I grew up bilingual. I didn't stammer or stutter. In many European countries, the Netherlands, for example, finding folks on the street who speak English, German, French as well as the native Dutch is quite common. Only here is speaking more than one language considered controversial. This is just one more excuse to continue to wall ourselves off from the rest of humanity.

Posted by: Bernard | September 15, 2008 3:36 PM | Report abuse

Anonymous writes: "Simply put, bilingual education is a massive failure for the majority of parents we know. We were sold a bill of goods that is based on a lie. We believed that our children would learn to speak both languages well and there was no better time than age 5. The reality that we all faced is that bilingualism has bread emotional and behavioral issues. I am going to give my son every opportunity to learn Spanish again around age 8 or 9, but before that? Teaching children a foreign language is nothing short of abusive I grew up bilingual."
RESPONSE: Why don't you admit that perhaps your kid doesn't have talent in languages and stop projecting those issues to other people. I grew up bilingual. I picked up fairly decent French thereafter. I didn't stammer or stutter. In many European countries, the Netherlands, for example, finding folks on the street who speak English, German, French as well as the native Dutch is quite common. Only here is speaking more than one language considered controversial. The attitude here appears to be that everyone speaks English, so why bother learning Spanish, or Hindi, or even Mandarin? This is just one more excuse to continue to wall ourselves off from the rest of humanity.

Posted by: Bernard | September 15, 2008 3:41 PM | Report abuse

I am bilingual and I don't stutter. In fact, ALL of the people I grew up with are bilingual and NONE stutter. This study is such BS and I agree that it is yet another excuse for xenophobic Americans to stick to one language. Everyone around the world seems to learn more than one language with no adverse effects, but not Americans.

Posted by: Bev | September 15, 2008 3:51 PM | Report abuse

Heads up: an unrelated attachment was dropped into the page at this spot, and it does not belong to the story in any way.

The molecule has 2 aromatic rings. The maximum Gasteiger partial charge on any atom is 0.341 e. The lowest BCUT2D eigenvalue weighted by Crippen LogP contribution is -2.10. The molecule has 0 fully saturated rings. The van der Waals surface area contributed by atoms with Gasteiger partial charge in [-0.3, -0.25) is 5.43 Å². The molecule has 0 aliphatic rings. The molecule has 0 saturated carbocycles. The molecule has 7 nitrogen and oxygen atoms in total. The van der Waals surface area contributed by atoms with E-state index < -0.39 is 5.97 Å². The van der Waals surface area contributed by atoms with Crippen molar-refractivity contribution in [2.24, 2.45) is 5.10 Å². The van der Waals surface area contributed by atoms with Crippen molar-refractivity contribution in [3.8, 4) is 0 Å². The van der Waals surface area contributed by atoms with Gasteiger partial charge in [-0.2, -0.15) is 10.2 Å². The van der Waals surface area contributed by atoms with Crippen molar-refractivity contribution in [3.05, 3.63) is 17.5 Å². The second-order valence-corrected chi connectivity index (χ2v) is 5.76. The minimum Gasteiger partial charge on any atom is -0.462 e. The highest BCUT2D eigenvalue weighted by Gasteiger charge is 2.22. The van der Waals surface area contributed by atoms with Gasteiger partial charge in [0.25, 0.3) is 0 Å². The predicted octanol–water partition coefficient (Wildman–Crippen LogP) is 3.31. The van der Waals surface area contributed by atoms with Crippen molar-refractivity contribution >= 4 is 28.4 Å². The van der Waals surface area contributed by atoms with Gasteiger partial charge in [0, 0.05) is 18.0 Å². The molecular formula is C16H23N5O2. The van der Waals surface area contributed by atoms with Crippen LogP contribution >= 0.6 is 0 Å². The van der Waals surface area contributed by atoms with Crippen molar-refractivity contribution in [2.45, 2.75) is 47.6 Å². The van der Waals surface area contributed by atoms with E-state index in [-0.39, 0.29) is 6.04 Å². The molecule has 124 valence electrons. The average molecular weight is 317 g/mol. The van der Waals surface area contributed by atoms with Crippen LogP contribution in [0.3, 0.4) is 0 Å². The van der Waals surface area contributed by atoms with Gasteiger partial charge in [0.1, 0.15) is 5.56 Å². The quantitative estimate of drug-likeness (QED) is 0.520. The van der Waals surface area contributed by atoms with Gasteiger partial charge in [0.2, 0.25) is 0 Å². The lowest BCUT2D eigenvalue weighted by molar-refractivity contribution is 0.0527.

I grew up learning/speaking/reading/writing only my mother tongue until I was about 9 or 10 years old and then started English along side. A year later, I started yet another language which later became my second language in high school and college (Where I grew up, English was the first language in high school and college). By the time I started my masters at the age of 21, I was studying in yet another place and learned the local language, completely my personal effort, learning from friends and learning the alphabets. Today, I can speak, read and write in all 4 of the languages. I can understand a few more, though not very well. I am probably just as fluent in English as my mother tongue which I don't use much anymore, also because my wife has English as her mother tongue.

I think the argument in this article has some merit and I don't think I would have the same level of ability in all these languages had I started learning them much younger. The one thing I have realized is that as I learn more languages, learning a newer one gets so much easier.

Maybe we should let the kids learn their mother tongues well enough before trying to get them to learn another one :-).

Posted by: Sam | September 15, 2008 4:24 PM | Report abuse

My son is in the second year of a Spanish immersion program at his elementary school. He loves it. He has other problems--ADHD, OCD, anxiety--but learning Spanish is a source of pride for him and I think it also keeps him from getting bored in school. If anything he speaks even more clearly as he sometimes thinks in two languages. Maybe that's the issue for some kids?

Posted by: ItshotinPHX | September 15, 2008 4:33 PM | Report abuse

Both my kids study at a school where ALL the kids are bilingual - not one stutters.

Posted by: Niels | September 15, 2008 4:53 PM | Report abuse

RESPONSE: Why don't you admit that perhaps your kid doesn't have talent in languages and stop projecting those issues to other people.
-----